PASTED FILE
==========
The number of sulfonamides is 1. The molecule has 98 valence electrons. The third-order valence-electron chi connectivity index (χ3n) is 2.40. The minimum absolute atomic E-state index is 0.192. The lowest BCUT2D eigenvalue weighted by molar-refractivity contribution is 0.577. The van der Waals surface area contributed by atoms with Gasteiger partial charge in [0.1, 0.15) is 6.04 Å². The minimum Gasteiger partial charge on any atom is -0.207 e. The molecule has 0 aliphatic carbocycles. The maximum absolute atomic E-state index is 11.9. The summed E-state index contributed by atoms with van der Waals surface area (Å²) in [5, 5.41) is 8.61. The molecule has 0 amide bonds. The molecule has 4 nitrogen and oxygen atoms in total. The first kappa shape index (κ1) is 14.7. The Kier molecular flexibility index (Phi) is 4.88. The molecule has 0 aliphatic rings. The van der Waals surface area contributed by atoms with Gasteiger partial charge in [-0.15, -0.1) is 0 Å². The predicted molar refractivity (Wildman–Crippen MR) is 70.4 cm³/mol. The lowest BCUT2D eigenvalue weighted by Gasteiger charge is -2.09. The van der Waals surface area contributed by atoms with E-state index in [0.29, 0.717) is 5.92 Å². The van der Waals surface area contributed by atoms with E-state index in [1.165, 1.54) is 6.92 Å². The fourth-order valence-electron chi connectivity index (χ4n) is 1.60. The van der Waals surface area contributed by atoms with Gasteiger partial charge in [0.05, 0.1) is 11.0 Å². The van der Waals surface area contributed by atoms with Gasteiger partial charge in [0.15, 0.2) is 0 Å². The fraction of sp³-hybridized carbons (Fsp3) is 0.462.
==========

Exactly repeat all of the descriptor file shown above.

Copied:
The number of sulfonamides is 1. The molecule has 98 valence electrons. The third-order valence-electron chi connectivity index (χ3n) is 2.40. The minimum absolute atomic E-state index is 0.192. The lowest BCUT2D eigenvalue weighted by molar-refractivity contribution is 0.577. The van der Waals surface area contributed by atoms with Gasteiger partial charge in [0.1, 0.15) is 6.04 Å². The minimum Gasteiger partial charge on any atom is -0.207 e. The molecule has 0 aliphatic carbocycles. The maximum absolute atomic E-state index is 11.9. The summed E-state index contributed by atoms with van der Waals surface area (Å²) in [5, 5.41) is 8.61. The molecule has 0 amide bonds. The molecule has 4 nitrogen and oxygen atoms in total. The first kappa shape index (κ1) is 14.7. The Kier molecular flexibility index (Phi) is 4.88. The molecule has 0 aliphatic rings. The van der Waals surface area contributed by atoms with Gasteiger partial charge in [-0.15, -0.1) is 0 Å². The predicted molar refractivity (Wildman–Crippen MR) is 70.4 cm³/mol. The lowest BCUT2D eigenvalue weighted by Gasteiger charge is -2.09. The van der Waals surface area contributed by atoms with E-state index in [0.29, 0.717) is 5.92 Å². The van der Waals surface area contributed by atoms with E-state index in [1.165, 1.54) is 6.92 Å². The fourth-order valence-electron chi connectivity index (χ4n) is 1.60. The van der Waals surface area contributed by atoms with Gasteiger partial charge in [0.05, 0.1) is 11.0 Å². The van der Waals surface area contributed by atoms with Gasteiger partial charge in [0.15, 0.2) is 0 Å². The fraction of sp³-hybridized carbons (Fsp3) is 0.462.